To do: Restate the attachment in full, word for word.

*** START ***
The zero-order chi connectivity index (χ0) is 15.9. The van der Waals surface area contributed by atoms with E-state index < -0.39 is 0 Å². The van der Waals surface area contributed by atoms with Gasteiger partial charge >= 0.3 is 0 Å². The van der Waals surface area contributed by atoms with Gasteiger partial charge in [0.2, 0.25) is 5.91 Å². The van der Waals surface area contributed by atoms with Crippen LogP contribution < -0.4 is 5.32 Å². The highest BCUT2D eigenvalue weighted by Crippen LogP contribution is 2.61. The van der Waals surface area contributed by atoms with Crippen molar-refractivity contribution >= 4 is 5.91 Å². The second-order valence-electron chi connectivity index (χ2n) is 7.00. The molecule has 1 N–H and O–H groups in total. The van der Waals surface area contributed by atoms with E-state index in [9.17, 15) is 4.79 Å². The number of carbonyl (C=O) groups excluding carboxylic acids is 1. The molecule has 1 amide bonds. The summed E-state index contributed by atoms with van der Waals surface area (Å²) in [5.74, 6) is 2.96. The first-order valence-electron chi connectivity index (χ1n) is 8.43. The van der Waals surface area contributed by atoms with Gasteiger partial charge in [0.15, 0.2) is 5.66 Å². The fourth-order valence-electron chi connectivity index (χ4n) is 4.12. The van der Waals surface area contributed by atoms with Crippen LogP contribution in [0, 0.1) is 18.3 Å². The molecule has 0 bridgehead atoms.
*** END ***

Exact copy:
The zero-order chi connectivity index (χ0) is 15.9. The van der Waals surface area contributed by atoms with E-state index < -0.39 is 0 Å². The van der Waals surface area contributed by atoms with Gasteiger partial charge >= 0.3 is 0 Å². The van der Waals surface area contributed by atoms with Gasteiger partial charge in [0.2, 0.25) is 5.91 Å². The van der Waals surface area contributed by atoms with Crippen LogP contribution < -0.4 is 5.32 Å². The highest BCUT2D eigenvalue weighted by Crippen LogP contribution is 2.61. The van der Waals surface area contributed by atoms with Crippen molar-refractivity contribution >= 4 is 5.91 Å². The second-order valence-electron chi connectivity index (χ2n) is 7.00. The molecule has 1 N–H and O–H groups in total. The van der Waals surface area contributed by atoms with E-state index in [9.17, 15) is 4.79 Å². The number of carbonyl (C=O) groups excluding carboxylic acids is 1. The molecule has 1 amide bonds. The summed E-state index contributed by atoms with van der Waals surface area (Å²) in [5.74, 6) is 2.96. The first-order valence-electron chi connectivity index (χ1n) is 8.43. The van der Waals surface area contributed by atoms with Gasteiger partial charge in [0.15, 0.2) is 5.66 Å². The fourth-order valence-electron chi connectivity index (χ4n) is 4.12. The van der Waals surface area contributed by atoms with Crippen LogP contribution in [0, 0.1) is 18.3 Å². The molecule has 0 bridgehead atoms.